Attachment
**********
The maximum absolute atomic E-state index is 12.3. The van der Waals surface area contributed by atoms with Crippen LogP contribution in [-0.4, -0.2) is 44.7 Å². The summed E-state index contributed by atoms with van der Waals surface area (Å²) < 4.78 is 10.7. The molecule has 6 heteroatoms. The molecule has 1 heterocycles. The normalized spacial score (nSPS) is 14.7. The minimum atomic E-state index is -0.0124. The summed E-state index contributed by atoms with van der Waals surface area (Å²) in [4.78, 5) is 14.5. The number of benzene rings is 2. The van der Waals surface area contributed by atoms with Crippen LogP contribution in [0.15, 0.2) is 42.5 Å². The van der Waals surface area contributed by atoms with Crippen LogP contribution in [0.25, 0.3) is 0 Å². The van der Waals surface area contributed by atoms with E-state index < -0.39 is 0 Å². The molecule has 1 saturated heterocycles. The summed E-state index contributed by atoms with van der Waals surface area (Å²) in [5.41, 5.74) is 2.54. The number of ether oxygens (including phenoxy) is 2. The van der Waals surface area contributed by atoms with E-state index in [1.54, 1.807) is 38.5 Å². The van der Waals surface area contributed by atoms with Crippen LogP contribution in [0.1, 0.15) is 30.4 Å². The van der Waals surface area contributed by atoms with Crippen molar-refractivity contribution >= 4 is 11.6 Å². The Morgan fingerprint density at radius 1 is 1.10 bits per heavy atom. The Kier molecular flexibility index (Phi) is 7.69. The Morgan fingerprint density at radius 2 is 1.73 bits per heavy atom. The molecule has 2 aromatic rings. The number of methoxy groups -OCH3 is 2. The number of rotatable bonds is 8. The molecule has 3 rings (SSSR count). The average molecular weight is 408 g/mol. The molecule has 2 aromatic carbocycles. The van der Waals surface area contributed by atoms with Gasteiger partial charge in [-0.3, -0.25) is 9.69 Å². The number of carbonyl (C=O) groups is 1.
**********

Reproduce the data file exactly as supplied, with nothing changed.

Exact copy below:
The maximum absolute atomic E-state index is 12.3. The van der Waals surface area contributed by atoms with Crippen LogP contribution in [-0.4, -0.2) is 44.7 Å². The summed E-state index contributed by atoms with van der Waals surface area (Å²) < 4.78 is 10.7. The molecule has 6 heteroatoms. The molecule has 1 heterocycles. The normalized spacial score (nSPS) is 14.7. The minimum atomic E-state index is -0.0124. The summed E-state index contributed by atoms with van der Waals surface area (Å²) in [4.78, 5) is 14.5. The number of benzene rings is 2. The van der Waals surface area contributed by atoms with Crippen LogP contribution in [0.15, 0.2) is 42.5 Å². The van der Waals surface area contributed by atoms with Crippen LogP contribution in [0.25, 0.3) is 0 Å². The van der Waals surface area contributed by atoms with E-state index < -0.39 is 0 Å². The molecule has 1 saturated heterocycles. The summed E-state index contributed by atoms with van der Waals surface area (Å²) in [5.41, 5.74) is 2.54. The number of ether oxygens (including phenoxy) is 2. The van der Waals surface area contributed by atoms with E-state index in [1.54, 1.807) is 38.5 Å². The van der Waals surface area contributed by atoms with Crippen LogP contribution in [0.1, 0.15) is 30.4 Å². The van der Waals surface area contributed by atoms with Crippen molar-refractivity contribution >= 4 is 11.6 Å². The Morgan fingerprint density at radius 1 is 1.10 bits per heavy atom. The Kier molecular flexibility index (Phi) is 7.69. The Morgan fingerprint density at radius 2 is 1.73 bits per heavy atom. The molecule has 2 aromatic rings. The number of methoxy groups -OCH3 is 2. The number of rotatable bonds is 8. The molecule has 3 rings (SSSR count). The average molecular weight is 408 g/mol. The molecule has 2 aromatic carbocycles. The van der Waals surface area contributed by atoms with Gasteiger partial charge in [-0.3, -0.25) is 9.69 Å². The number of carbonyl (C=O) groups is 1.